Studies on Redesign and Solution Structure Determination of Nonribosomal Peptide Synthetases and Redox Regulation of Phosphatases
We present a computational structure-based redesign of the phenylalanine adenylation domain of the non-ribosomal peptide synthetase (NRPS) enzyme gramicidin S synthetase A (GrsA-PheA) for a set of non-cognate substrates for which the wild-type enzyme has little or virtually no specificity. Experimental validation of a set of top-ranked computationally-predicted enzyme mutants shows significant improvement in the specificity for the target substrates. We further present enhancements to the methodology for computational enzyme redesign that are experimentally shown to result in significant additional improvements in the target substrate specificity. The mutant with the highest activity for a non-cognate substrate exhibits 1/6 of the wild-type enzyme/wild-type substrate activity, further confirming the feasibility of our computational approach. Our results suggest that structure-based protein design can identify active mutants different from those selected by evolution.
Knowledge about the structures of individual domains and domain interactions can further our redesign of the NRPS enzymes for new bioactive nature product. So far, little structure information has been available for the auxiliary domains such as the epimerization domains and how they interact with the NRPS modules. Solution structure studies by nuclear magnetic resonance (NMR) provide advantages for understanding the dynamics of the domains and reveal active conformations that sometimes are not represented by the crystal structures. However, the large size of the NRPS proteins present challenges for structure studies in solution. In chapter 3, we study the solution structure of the 56 kDa epimerization domain of GrsA (GrsA-PheE) by NMR. We use multidimensional backbone resonance experiments as well as specific labeling strategy to assign the backbone resonances of GrsA-PheE. Secondary structures are determined by sets of residual dipolar couplings (RDCs) measured in multiple alignment media. To determine the global fold of the protein, we obtain long-range distance restraints by measuring the paramagnetic relaxation enhancements (PREs) from 15 site-directed spin labeling samples.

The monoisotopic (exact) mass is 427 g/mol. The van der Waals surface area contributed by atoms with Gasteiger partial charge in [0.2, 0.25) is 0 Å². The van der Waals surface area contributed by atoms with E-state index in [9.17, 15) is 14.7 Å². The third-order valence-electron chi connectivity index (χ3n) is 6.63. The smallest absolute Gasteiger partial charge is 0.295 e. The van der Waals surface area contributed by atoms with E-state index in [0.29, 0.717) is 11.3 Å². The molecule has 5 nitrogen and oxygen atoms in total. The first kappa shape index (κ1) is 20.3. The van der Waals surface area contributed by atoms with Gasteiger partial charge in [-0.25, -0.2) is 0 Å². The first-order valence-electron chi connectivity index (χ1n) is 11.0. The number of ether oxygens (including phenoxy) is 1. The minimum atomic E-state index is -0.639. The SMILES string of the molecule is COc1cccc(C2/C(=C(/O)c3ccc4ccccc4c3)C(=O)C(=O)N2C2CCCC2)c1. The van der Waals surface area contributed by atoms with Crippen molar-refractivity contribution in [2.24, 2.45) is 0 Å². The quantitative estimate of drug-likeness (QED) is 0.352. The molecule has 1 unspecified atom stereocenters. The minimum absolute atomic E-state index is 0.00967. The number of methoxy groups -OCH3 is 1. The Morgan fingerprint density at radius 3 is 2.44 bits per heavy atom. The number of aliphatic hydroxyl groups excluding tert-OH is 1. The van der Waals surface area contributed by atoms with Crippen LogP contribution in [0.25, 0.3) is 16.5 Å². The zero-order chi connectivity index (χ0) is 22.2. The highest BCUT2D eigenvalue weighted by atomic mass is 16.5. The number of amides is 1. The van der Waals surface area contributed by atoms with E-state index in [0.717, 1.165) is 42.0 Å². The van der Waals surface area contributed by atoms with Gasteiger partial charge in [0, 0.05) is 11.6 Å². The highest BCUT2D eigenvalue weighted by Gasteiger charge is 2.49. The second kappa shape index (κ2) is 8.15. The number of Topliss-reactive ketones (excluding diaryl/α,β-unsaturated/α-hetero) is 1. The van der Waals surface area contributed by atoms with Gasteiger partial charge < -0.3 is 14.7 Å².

In chapter 4, we investigate the redox regulation of phosphatases. The activity levels of protein tyrosine phosphatases (PTPs) in cells are highly regulated in various ways including by phosphorylation, localization and protein-protein interaction. Additionally, redox-dependent modification has emerged as a critical part in attenuating PTPs activity in response to cellular stimuli. The tandem Src homology 2 domain-containing PTPs (SHPs) belong to the family of nonreceptor PTPs. The activity level of SHPs is highly regulated by interaction of SH2 domain, phosphorylation level of C-terminal tail and by reversible oxidation. In vivo evidence has shown the reversible oxidation of catalytic cysteine inhibits SHPs activity transiently as a result, affecting the phosphorylation level of its target proteins. In this chapter, we investigate in vitro the reversible oxidation of full-length and catalytic domain of SHP-1 and SHP-2 by using kinetic measurements and mass spectrometry. We have confirmed the susceptibility of the active site cysteines of SHPs to oxidative inactivation, with rate constants for oxidation similar to other PTPs (2-10 M-1s-1). Both SHP-1 and SHP-2 can be reduced and reactivated with the reductants DTT and gluthathione, whereas only the catalytic domain of SHP-2 is subject to reactivation by thioredoxin. Unlike PTPs whose oxidation contains a catalytic cysteine disulfide bonding to a backdoor cysteine or forms a sulfenylamide bonding to nearby backbone nitrogen, we have found that in the reversibly oxidized SHPs, the catalytic cysteines is re-reduced while two conserved backdoor cysteines form a disulfide linkage. Knocking out either of the backdoor cysteine preserves the reversibility of the oxidized SHPs with a disulfide formation between the catalytic cysteine and the remaining backdoor cysteine. However, removal of both backdoor cysteines leads to irreversible oxidative inactivation, demonstrating that these two cysteines are necessary and sufficient for ensuring reversible oxidation of the SHPs. Our results extend the mechanisms by which redox regulation of PTPs is used to modulate intracellular signaling pathways.
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